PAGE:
Mayana Puri wishes to serve the community, “whether that’s through educational workshops, or writing about current issues that matter” to her.
The significance of diet, and nutrition for good health is a universal fact, and one is familiar with how it can affect internal/external appearances. Mayana adds her perspective to this axiom of “you are what you eat”—food also “reflects one’s passions and predilections”. People define, and label themselves in relation to the kind of food they eat or do not eat—subsequently, understanding what people consume, offers an insight into them. In wanting to understand the reciprocal relationship one shares with food, Mayana is not recommending an austere lifestyle, in fact she is a proud foodie who loves to explore different cuisines, and flavours. Her focus is on finding the right balance between appreciation of food, and a healthy lifestyle by being equipped with the awareness, and knowledge about the relation between both. Hence, she always has been, and is eager to learn more about food and nutrition, which she loves to share either through the form of workshops or on social media.
She conducts nutritional awareness workshops, the most recent one she conducted was at the local blind school—Janta Adarsh Andh Vidyalaya—where she has been volunteering, along with her family, for over eight years now. The school’s principal, Mrs Kalpana Sharma, has created a happy, and positive space for educating the children, with the help of her diligent colleagues and family members. Mayana decided to conduct a workshop for the children from this school, as one day they will have to rely on themselves for having a healthy diet that provides them with balanced nutrition, and her workshop would be a way to empower them with knowledge about the same. The workshop also focused on hygiene, since visual impairment entails more of a dependence on other senses, for example, touch—to find one’s way, or do certain things. This makes the issue of regularly washing hands more important, in order to prevent the spread of, and/or ingestion of bacteria. Mayana was used to conducting such workshops with the help of visual aids, and presentations, but such methods were ineffective in this case. Thus, she had to think of alternative ways, and she began to “restructure the whole workshop so that it was more of a sensory experience”. She arranged trays with food items from various food groups, and based her instructions on senses of touch, taste, and hearing—this was something she had not done before, but she accepted the challenge with pleasure.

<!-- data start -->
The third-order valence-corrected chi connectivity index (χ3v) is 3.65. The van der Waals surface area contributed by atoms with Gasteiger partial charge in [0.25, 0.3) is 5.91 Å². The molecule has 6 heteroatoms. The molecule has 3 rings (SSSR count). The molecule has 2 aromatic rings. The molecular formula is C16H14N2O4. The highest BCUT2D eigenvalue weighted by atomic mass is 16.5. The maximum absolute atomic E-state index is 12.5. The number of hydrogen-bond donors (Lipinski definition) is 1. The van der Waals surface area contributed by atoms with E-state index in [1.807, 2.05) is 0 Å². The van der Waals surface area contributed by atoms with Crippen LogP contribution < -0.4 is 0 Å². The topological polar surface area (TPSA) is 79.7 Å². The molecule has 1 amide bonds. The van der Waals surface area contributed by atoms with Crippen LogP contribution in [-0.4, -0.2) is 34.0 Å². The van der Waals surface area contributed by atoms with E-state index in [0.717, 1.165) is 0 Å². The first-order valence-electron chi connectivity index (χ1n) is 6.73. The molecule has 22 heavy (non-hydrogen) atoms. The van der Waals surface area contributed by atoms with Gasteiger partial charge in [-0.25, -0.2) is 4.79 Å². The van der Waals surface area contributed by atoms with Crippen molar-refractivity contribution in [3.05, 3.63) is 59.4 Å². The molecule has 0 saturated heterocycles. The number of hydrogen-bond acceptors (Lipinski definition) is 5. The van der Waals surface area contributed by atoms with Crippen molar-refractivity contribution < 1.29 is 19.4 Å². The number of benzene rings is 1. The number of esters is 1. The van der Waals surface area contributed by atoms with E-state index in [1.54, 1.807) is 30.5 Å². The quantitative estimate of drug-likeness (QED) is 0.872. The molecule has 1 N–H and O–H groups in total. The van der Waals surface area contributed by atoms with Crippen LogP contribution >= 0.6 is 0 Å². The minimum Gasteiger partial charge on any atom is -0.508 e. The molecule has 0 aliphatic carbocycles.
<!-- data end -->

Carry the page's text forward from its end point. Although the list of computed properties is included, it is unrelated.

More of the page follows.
Mayana was greeted—to her surprise—with a “high level of enthusiasm and interest in her workshop”, evidenced by the level of the children’s participation. She reminisces about one of the photographs from the workshop—where a smiling boy is seen biting into his apple, she associates his gleeful expression with the overall warmth exuded by the students of the school. The learning experience was not asymmetrical, Mayana felt that she, too, had imbibed valuable lessons about happiness, and contentment.
Besides wanting to encourage discourse around food, nutrition, and health among people, Mayana is also focused on getting her grades up for the final school year—you see, she is seventeen years old.
Words by Ishita Jha
Photography by Shulabh Gupta
This article is a part of Art Should Tempt Magazine, Vol. 02.
We uncover, and explore narratives about people, places, and culture that tend to go unmarked, or we have become habitual to.